Ahmad Shamlu: Master poet of Liberty

A documentary film


With: Aida Shamlu, Simin Behbahani, Mahmud Dolatabadi, Mohammad Ghazi, Mohammad Hoghughi, Abbas Kia-Rostami, Javad Mojab, Zia Movahed, Esmail Nuri-Ala, M Sepanlu, Pouran Solatani, Nasser Taghva’i.

Executive Producer: Behruz Maghsudlu, Akbar Ghahary.

Director: Moslem Mansuri

Producer: Bahman Maghsudlu


A documentary on the life, art and thoughts of the contemporary Iranian poet and writer, Ahmad Shamlu was shown for the first time on April 18 at the behest of the Association of Iranian Writers in Exile. This one-hour documentary, was completed in 1999 and was shown when the Swedish academy gave its highest literary prize to Shamlu, whose poems can be said to have given life to thousands Iranians. The film has also been shown in two North American festivals, CIRA and MESA, and in several universities including Harvard, Columbia, North Carolina, Chicago, Washington DC, Baltimore, Ottawa, and Montreal where it was given critical acclaim.

This was perhaps the first time that the Iranian documentary cinema made a film of a prominent personality and a contemporary poet during their life. Shamlu’s literary works, both poetry and translations, have made him one of greatest cultural and literary influences, particularly on the Iranian left.


Shamlu was born in 1925. His life coincided with the period of radical reform in Farsi poetry – a process that began with the Constitutional Revolution of 1905-6 and to which Shamlu was a major contributor. Shamlu is prominent both as a great historical literary figure and a major poet. His historic contribution to the reform of Farsi poetry has been a subject of numerous books. But it is his eminence as a national poet that sets him apart as Iran’s offering to world literature. Shamlu’s poetic vision accords with both Western and modernist concepts as well as the modern transformation of classical Farsi poetry. As a humanist and a socially conscious intellectual, he has skilfully woven personal love and affection with social attitudes. His poetry exudes both hope and a passion for justice:


Dry path, all through life

Having been born with a cry

In a hatred

Turning on itself.


Thus was the

Great absence.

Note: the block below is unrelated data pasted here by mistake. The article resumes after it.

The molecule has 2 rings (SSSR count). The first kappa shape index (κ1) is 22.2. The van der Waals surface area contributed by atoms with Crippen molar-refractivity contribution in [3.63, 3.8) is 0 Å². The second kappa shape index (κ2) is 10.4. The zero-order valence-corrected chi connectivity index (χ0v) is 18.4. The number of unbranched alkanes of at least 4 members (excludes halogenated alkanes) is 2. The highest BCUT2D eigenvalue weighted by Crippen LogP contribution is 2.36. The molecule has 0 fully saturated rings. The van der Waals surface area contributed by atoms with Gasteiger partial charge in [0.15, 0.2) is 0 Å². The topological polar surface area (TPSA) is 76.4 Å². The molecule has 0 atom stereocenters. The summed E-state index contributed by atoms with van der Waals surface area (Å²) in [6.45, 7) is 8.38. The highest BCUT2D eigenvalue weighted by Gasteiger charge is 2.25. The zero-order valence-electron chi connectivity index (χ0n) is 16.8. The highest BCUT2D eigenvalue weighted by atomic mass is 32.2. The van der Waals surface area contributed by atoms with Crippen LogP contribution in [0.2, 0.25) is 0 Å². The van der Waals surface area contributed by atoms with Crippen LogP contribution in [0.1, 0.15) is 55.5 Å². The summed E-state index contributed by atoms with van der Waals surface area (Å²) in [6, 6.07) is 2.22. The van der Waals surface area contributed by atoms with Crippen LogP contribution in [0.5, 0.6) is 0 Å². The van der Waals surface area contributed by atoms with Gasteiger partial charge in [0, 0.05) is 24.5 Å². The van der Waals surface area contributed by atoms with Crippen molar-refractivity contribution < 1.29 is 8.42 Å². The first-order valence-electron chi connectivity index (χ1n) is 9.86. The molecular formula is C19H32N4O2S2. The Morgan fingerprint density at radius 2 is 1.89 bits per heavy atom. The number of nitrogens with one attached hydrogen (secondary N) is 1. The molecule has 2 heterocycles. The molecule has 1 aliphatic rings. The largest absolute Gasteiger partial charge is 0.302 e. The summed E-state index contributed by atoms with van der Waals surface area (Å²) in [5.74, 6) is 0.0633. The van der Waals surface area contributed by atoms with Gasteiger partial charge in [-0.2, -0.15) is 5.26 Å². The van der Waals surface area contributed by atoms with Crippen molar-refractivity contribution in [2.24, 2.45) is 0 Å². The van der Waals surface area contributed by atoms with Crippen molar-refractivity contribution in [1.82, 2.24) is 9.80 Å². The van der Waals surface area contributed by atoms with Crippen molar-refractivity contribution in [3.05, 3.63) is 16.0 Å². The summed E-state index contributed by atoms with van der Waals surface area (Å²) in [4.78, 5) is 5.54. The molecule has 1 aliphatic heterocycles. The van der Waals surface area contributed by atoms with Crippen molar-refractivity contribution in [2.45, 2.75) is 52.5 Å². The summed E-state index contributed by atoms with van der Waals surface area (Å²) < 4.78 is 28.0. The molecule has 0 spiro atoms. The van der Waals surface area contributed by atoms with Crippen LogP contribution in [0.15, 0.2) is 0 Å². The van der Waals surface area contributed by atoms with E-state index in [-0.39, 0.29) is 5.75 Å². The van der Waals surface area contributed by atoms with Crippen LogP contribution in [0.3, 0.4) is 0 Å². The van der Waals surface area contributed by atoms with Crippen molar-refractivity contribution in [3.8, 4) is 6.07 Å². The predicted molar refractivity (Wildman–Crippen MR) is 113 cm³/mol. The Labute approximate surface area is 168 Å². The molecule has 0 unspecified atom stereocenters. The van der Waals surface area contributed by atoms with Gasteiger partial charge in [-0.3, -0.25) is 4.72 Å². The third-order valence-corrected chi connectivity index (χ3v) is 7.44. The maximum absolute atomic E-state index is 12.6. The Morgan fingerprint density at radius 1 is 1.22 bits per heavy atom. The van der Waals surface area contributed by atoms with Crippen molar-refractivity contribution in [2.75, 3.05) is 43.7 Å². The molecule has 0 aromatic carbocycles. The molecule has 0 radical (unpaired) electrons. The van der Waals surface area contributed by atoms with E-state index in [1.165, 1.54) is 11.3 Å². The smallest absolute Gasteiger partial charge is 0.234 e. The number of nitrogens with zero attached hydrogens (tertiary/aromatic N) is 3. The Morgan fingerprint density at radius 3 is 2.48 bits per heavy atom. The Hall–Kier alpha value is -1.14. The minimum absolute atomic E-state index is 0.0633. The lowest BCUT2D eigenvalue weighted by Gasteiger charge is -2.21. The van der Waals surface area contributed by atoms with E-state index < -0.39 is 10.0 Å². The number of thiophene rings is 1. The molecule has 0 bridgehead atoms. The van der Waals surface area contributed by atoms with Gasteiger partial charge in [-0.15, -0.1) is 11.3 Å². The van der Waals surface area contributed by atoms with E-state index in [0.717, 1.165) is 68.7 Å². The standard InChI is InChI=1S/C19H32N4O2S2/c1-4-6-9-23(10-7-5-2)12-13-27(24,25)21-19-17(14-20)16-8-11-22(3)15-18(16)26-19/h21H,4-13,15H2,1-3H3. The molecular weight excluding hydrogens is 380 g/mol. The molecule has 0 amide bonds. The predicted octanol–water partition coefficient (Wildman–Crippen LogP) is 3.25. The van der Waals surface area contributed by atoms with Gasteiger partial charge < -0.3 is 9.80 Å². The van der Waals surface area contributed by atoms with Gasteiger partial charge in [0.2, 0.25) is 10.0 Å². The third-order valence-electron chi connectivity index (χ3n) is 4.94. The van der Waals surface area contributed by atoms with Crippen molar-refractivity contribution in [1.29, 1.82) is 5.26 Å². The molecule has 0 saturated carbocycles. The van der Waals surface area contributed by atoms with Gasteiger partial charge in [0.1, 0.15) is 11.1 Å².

Thus was

The story of the ruin.


If only freedom

Could sing a song

Small, smaller even ...

Than the throat of a bird.


Ahmad Shamlu


Some quotes from the film

Abbas Kia-Rostami (writer/filmmaker): After 30 years of work… Shamlu has arrived at such credibility in his work that confirmation or denial of anyone can take away, or add nothing, to that credibility.


Zia Movahhed (poet/philosopher): Anyone who reads Fresh air today can see that … this language, this texture, is different from anything else. Poetry without metrical structure… but musical nevertheless… Poetry that does not have prosodic rhythm. But has natural rhythm. In contemporary poetry, few have accomplished this kind of rhythm as Shamlu has. Fresh Air was the greatest event in our poetry – after Hafiz.


Esmail Nuri-Ala (poet/critic/literary historian): If the Persian language was a Latin language, his name would have been familiar to all poetry-reading public in the world… and it would have been a name as great as Neruda and Lorca.


Abbas Kia-Rostami: instead of making any comments about Shamlu’s poems I should just read them, and in this way …. pay my respects and my dues to a poet who… wrote poetry for 30-40 years and lived poetically:


I have never dreaded Death

Though its hands

have always been


More fragile than banality;

My fear, however,

was of dying in a land

where grave diggers’ wage

is higher than the price of


human freedom.


Searching, finding and then

choosing with freedom:

Turning the essence of oneself

into a fort.


Even if there were more value

to death than all this ….

I deny that I had ever

dreaded death.

            Ahmad Shamlu



The documentary will be shown again in London and other European cities in June.

Compiled by Parvaneh Soltani